Serial Communication with Palm OS - Part 2/4

On Ubuntu 18.04 and the commandline


Most modern PC or Laptops do not have a serial-interface anymore. But there are useful USB-Serial-converters on the market. I used a "USB 2.0 to RS232 converter cable with PL2303-Chipset" in this case. It worked without any problem with Ubuntu 18.04 and out of the box.

After the "USB 2.0 to RS232 converter cable" is plugged in, it should be shown up in "dmesg":

sudo dmesg | grep "tty"

In my case "/dev/ttyUSB0" was the correct port.

"jpnevulator" is a suiteable serial-port-sniffer for Linux and can be installed via:

sudo apt-get update && sudo apt-get install jpnevulator

First thing to do, is setting the baud rate to the value, we are usung in the palm-application "SerialComm" - theoretically, it can be any common value (upto 115200) for a serial communication. But keep in mind: The higher the value, the higher the error rate of faulty bits. For this example, we will use: "9600 [bits per second]":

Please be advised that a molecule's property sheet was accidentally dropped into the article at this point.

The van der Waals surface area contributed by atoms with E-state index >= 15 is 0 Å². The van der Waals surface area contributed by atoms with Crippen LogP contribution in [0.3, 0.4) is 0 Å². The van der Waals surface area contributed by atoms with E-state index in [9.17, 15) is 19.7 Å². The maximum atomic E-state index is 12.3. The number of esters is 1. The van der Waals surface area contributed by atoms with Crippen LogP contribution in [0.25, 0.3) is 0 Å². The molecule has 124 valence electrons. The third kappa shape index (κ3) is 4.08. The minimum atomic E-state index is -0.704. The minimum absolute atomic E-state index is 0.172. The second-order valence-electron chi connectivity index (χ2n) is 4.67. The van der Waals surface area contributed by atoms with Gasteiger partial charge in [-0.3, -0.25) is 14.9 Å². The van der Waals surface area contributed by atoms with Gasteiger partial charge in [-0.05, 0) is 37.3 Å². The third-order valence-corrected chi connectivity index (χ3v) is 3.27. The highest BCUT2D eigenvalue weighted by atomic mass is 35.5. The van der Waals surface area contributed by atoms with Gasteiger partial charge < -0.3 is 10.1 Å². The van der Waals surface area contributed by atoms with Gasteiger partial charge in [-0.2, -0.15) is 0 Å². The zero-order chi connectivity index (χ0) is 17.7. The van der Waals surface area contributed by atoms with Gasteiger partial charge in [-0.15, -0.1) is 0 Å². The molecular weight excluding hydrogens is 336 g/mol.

stty -F /dev/ttyUSB0 9600
(It is alreay defined in the SerialComm-Application, see: Serial Communication with Palm OS - The Palm OS Applicatio)

In the next example, the value "/dev/ttyUSB0" should be replaced with the value from "dmesg".

In order to read continuously from the serial-port, just run:

sudo jpnevulator --ascii --timing-print --tty /dev/ttyUSB0 --read

All parameters, which can be used, can be found here: jpnevulator manual

To test the setup, a palm should be attached to the computer (over the serial port) und should execute a hotsync (no need for a real hotsync, the palm should should just send some data). Make sure nothing is blocking the port, like jPilot or something else. This should be the result:

If now the application "SericalComm" on a Palm (e.g. m100) is used and data is sent to the server (PC), it should look like this:

The next part (3/4) describes, how the data from the application can be read with Java on Ubuntu:
Serial Communication with Palm OS on Ubuntu 18.04 and Java